The noise around brand journalism these days is deafening. Unfortunately, a lot of it is based on poor practices or wrong information. We need to toss the marketing and get back to creating great content.
As in irresistible content. Content that shares real news, tells stories, solves problems, informs, educates and connects with consumers.
You know. Kind of rhymes with journalism?
Personally, I’ve had it up to here with cute cats, talking goats, babies babbling and other attempts to go viral with visuals.
In a recent post, Kirk Cheyfitz called BS on uninformed content marketers:
“Apparently, the ad people peddling brand newsrooms know nothing about news. So the brand newsroom conversation has been ill informed at best and nonsensical the rest of the time.”
Cheyfitz says brand newsrooms must include a unique point of view, must care more about the audience than itself and should also predict the future.
Need I remind you your online newsroom must also contain “news”?
Three Biggest Problems When Marketing Tries to Do Brand Journalism
There are three common problems when marketing tries to do brand journalism:
- Me-me-me-me-me marketing: Brands often fall into the trap of talking all about themselves, their product and its newest features. Instead of helping consumers or readers with ways the product can make a difference in their lives, solve their problems or fill a deepfelt need. Worse still, is when content marketing is driven by creative guys and gals desperate to win a creative award. All flash and no substance.
- No engagement: It’s that old style of marketing at fault. Screaming at prospects and failing so completely on social media. Consumers now have control of every point in the buying cycle. Millennials want to know why they should like your brand or care. Content marketing needs to engage in better ways. In every social media channel.
- Find the news: It’s a newsroom people. Your content needs to be based on news values, stories, and if you’re very lucky, something that is really “new.” And, you’d better have pictures and video not to mention be optimized for mobile phones.
8 News Values that Can Drive Content Marketing
And what are those news values? It’s often said that media have a bad news bias. In other words “If it bleeds, it leads” on the newscast or front page.
Owen Spencer-Thomas suggests that newsworthy stories include:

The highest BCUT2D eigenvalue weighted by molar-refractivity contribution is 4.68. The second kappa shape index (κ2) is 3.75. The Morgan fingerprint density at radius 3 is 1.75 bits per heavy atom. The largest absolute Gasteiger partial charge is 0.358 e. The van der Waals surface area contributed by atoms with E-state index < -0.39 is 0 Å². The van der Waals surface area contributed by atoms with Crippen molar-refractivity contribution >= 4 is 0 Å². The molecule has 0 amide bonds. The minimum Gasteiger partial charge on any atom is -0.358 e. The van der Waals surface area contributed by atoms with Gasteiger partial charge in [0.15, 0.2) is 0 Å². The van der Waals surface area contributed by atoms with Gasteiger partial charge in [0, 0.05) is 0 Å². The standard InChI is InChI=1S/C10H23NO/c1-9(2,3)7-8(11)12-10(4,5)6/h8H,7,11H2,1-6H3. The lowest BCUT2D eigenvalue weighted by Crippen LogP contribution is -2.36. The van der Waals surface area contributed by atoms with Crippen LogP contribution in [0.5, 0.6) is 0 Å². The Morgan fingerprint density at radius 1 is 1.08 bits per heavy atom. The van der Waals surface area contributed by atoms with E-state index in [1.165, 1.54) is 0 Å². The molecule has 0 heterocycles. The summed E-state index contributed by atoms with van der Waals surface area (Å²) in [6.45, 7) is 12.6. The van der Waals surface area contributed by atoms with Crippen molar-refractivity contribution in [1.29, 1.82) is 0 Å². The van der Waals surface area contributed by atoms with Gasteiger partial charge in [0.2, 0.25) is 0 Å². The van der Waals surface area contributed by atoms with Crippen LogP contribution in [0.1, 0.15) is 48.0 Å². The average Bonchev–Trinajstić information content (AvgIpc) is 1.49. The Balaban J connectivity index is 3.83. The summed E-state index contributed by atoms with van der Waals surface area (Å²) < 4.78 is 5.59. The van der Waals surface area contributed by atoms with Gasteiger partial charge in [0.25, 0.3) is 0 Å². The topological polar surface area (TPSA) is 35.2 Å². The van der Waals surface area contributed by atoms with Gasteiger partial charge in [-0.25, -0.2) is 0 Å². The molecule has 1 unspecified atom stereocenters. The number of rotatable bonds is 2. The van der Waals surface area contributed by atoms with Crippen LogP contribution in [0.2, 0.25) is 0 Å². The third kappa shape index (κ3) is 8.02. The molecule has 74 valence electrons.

- Impact on the audience; ie “newsworthiness”
- prominence; does it really matter?
- human interest.
To that list, for content marketing, I’d add “new.” Is your new product, feature or service really new? Many times owners, entrepreneurs, inventors and marketers are caught up in the excitement of their own discoveries. But that doesn’t make it news!
These news values are just as fresh today as they were 20 or 50 years ago in newsrooms. And brand journalists must use them or risk failure, negative audience reaction or worst of all disinterest.
Memo to Brand Journalism: Stick to News Values
The best, recent example of brand journalism is Red Bull Stratos’ Mission to the End of Space project. What a success story! It had powerful news values and also showed many best practices of brand journalism superbly.
It’s very true consumers are abandoning TV and other traditional media. It’s also true that “old” marketing style and approaches no longer work, especiallyin social media.
What’s really interesting and makes me optimistic about the future of brand journalism? Consumers are now walking around with smartphones and tablets in hand.
Talk about an opportunity. And a huge risk. If we fail to win with great content instead of wearing down the weary consumer with marketing crap.
We can reach them anywhere, anytime. If we’re very savvy about how we do it. We just need to do it with different strategies and better content.
Still want to do cute cats, talking goats and other silly or fun creative? Excellent! Just don’t put them in your brand’s online newsroom.
You might get a big, viral, temporary hit but you won’t build a long-lasting brand connection without some of those important news values.
What do you think? Are “brand journalism” and “native advertising” just different names for great content? Is there a future for brand journalism or is it just soup du jour? I’d enjoy hearing your thoughts in the comments below.
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Author: Jeff Domansky